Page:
Published on: August 28, 2022 at 18:55 IST
The Supreme Court declined to accept the Centrally Empowered Committee’s (CEC) suggestion to remove the ceiling limit imposed on production of iron ore in specific regions of the State of Karnataka on Friday (26.08.2022), noting that the situation justifies a cautious approach.
Although essentially accepting the CEC’s recommendation about ceiling limits, the Supreme Court noted that it could not accept the CEC’s most recent recommendation in its entirety.
The ceiling for iron ore production in the Bellary District was increased from 28 MMT to 35 MMT, and for the combined Chitra Durga and Tumkur Districts, it was increased from 7 MMT to 15 MMT by a bench made up of the Chief Justice, NV Ramana and Justices Hima Kohli and CT Ravikumar.
While raising the ceiling cap, it was noted that environmental considerations and economic development objectives have to be balanced in order to ensure substantial development.
The original petitioner’s worries about potential over excavation and its detrimental effects on intergenerational equity must be weighed against the worries of the other parties because the principles of substantiable development are also relevant.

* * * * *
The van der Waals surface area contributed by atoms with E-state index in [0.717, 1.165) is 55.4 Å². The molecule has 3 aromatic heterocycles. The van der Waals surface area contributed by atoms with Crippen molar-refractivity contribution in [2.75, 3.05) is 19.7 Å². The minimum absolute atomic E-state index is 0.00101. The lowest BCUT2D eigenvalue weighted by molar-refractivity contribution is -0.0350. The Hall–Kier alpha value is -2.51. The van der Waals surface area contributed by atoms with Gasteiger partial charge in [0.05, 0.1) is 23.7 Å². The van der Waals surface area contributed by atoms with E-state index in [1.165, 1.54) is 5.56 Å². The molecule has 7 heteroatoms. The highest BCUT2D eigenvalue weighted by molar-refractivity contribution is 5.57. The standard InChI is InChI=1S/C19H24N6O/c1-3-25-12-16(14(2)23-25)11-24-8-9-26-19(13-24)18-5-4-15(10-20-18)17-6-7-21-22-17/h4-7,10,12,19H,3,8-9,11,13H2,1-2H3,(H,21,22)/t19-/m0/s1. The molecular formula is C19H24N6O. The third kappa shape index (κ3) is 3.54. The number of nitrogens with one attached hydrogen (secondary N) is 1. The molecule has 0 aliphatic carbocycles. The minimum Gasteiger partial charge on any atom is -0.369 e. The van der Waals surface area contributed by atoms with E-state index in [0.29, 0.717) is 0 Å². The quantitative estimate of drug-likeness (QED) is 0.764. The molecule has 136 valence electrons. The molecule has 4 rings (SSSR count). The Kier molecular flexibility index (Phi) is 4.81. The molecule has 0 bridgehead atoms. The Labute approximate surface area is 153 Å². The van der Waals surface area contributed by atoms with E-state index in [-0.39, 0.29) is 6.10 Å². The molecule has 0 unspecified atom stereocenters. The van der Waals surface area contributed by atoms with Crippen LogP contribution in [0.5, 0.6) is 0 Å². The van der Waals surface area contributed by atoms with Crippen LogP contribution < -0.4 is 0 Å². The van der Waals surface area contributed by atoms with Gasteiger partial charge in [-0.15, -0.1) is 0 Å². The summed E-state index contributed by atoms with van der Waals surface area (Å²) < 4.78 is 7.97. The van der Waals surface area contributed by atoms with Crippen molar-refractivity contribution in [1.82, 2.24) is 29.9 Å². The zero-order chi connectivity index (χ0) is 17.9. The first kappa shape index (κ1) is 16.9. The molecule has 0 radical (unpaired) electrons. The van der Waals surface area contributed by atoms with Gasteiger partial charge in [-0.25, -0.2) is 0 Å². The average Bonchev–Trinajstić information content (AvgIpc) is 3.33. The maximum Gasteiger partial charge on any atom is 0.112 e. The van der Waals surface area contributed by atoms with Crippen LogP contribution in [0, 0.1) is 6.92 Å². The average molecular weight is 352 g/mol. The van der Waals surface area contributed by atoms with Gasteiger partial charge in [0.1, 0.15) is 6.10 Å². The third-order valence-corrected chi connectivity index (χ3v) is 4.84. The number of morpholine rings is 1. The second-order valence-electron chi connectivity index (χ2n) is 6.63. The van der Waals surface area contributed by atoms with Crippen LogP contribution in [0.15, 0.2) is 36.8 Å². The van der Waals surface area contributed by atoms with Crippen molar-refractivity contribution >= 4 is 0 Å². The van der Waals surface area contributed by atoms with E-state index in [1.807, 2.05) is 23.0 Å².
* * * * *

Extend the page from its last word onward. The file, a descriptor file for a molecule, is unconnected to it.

The preservation of ecology and the environment must coexist with the spirit of economic development, and even today, efforts are being made to strike a delicate balance between the two objectives.
Based on the CEC report, the top court banned mining in the districts of Bellary, Chitra Durga, and Tumkur by orders dated 29.07.2011 and 26.08.2011. On April 13, 2012, a relaxation was approved, but the court set a cap on the total amount of iron ore output in Bellary at 25 million metric tonnes (MMT) and in Chitra Durga and Tumkur combined at 5 MMT.
Based on the CEC findings, the court decided in 2017 to raise the ceiling for Bellary from 25 MMT to 28 MMT and for the other two districts as a whole from 5 MMT to 7 MMT while taking applications for lifting the cap into consideration.